The bank said that in the short term the project will impact the bank’s operational capability and in the medium to long term customers will see better services. “For customers, this translates into improved service standards and an increased capacity for the bank to deliver product and service enhancements,” Andrews said.
ING Direct is a mid-level bank in the Australian context, currently providing retail banking services to 1.5 million Australians (including payment account, superannuation, home loans and savings products).
“Our strategy is to be the primary bank for our customers offering a broad range of products and services 24/7,” said Andrews. “We see cloud technology as a real enabler. Completing the project has opened up space for us to innovate and create rather than simply operate and maintain the supporting infrastructure. The significance of this project can be shown by the acceptance within the ING community as best practice and will likely be implemented in other ING businesses around the world.”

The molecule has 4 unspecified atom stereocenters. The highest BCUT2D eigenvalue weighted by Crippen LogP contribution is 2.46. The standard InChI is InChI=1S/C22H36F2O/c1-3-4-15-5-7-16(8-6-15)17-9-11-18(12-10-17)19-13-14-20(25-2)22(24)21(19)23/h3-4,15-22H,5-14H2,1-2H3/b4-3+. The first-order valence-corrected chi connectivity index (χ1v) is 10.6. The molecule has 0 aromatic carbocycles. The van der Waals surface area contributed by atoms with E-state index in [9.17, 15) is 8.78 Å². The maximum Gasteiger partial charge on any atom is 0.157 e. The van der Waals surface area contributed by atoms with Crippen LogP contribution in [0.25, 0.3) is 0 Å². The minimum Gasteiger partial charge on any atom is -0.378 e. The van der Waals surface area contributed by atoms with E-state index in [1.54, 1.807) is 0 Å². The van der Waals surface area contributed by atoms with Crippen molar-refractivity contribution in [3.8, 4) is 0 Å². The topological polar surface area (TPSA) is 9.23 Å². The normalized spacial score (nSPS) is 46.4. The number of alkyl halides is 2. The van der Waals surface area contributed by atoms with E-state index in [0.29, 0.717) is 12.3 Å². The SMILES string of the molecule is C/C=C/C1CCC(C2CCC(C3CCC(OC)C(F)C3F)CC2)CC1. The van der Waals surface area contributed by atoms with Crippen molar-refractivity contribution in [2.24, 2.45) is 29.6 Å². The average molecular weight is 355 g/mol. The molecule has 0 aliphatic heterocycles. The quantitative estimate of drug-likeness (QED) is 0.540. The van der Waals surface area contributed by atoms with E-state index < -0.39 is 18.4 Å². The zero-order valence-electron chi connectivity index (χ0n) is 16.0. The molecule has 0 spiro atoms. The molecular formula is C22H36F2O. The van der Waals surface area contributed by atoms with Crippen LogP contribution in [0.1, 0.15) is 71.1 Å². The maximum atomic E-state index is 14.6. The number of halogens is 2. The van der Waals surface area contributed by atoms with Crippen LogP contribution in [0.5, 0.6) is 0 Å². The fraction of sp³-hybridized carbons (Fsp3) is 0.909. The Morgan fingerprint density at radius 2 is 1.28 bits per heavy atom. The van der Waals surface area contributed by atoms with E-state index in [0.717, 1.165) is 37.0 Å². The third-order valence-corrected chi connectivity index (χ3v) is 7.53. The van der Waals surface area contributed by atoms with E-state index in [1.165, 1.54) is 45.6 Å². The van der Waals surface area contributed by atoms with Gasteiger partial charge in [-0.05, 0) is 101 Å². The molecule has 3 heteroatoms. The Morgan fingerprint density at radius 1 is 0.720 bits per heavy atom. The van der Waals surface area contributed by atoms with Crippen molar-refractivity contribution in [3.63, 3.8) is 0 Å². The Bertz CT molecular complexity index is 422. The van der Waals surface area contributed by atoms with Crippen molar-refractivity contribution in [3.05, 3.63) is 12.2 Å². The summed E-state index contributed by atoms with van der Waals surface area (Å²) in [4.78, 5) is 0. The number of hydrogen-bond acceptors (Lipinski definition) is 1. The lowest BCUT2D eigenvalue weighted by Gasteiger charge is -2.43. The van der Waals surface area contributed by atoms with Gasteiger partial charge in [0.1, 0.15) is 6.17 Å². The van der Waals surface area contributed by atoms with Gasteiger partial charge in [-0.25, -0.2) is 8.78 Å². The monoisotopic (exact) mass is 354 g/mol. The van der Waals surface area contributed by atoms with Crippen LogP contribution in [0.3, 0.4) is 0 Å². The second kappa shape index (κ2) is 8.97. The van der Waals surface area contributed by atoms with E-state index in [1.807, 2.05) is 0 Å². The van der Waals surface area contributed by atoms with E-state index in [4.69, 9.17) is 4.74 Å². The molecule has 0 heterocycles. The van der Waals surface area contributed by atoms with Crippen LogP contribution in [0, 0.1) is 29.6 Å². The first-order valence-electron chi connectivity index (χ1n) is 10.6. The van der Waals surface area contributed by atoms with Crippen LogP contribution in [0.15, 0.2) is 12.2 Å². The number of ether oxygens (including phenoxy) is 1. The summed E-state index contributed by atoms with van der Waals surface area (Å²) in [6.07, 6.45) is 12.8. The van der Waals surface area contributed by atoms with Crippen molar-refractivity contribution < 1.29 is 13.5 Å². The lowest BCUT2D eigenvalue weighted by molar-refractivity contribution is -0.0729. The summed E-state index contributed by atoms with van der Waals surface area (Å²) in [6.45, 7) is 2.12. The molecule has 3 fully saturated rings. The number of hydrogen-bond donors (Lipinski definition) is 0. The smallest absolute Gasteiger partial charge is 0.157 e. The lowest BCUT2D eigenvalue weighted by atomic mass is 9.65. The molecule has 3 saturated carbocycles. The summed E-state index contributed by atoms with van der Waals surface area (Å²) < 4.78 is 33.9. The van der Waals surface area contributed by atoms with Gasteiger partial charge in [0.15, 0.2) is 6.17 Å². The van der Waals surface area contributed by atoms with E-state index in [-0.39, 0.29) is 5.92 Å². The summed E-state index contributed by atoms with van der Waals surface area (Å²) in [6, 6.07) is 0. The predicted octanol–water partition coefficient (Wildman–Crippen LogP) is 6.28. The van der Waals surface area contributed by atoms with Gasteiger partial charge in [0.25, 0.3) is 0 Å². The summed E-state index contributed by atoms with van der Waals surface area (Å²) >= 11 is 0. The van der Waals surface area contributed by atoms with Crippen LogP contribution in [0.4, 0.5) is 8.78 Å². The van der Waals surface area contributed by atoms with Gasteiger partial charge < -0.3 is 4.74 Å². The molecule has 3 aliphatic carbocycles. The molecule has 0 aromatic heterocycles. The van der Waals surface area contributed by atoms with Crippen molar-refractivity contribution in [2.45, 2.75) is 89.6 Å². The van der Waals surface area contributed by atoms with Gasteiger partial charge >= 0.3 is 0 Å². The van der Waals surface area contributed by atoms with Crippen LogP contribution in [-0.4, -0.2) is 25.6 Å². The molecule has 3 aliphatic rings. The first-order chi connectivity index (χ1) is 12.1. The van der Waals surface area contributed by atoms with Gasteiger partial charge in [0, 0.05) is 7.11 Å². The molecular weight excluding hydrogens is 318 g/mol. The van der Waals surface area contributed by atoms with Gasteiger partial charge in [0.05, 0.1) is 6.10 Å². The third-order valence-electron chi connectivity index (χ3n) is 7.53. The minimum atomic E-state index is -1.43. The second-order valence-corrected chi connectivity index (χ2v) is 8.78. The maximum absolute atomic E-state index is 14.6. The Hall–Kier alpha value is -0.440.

Microsoft Australia praised ING Direct’s move in a separate blog post.
“ING DIRECT, one of the most innovative customers that we work with, has for some time had a very purposeful strategy of transforming its business with the help of the cloud, which it sees as a key enabler for innovation. Today it’s taking another step forward as it put its ‘Zero Touch’ initiative into action, with the help of Microsoft’s private cloud solutions,” wrote Microsoft Australia Server & Tools Group lead, Toby Bowers.
Zero Touch builds on ING DIRECT’s “Bank in a Box” innovation, a ground breaking solution that virtualised Developement and Test environments providing the bank with an accelerated and cost efficient means of delivering new products and services. Within the ING community, this Australian originated project is viewed as best practice and will likely be implemented in other ING businesses around the world.
The news comes as ING Direct has recently appointed a new head of IT, importing the chief information officer of the company’s Italian division for the role. The company’s last top technology executive in Australia was its chief information officer, Andrew Henderson. After serving in that role for almost four years and with ING Direct in Australia since mid-2003, the executive took a role at ING in Amsterdam as the head of global IT infrastructure services in September 2013.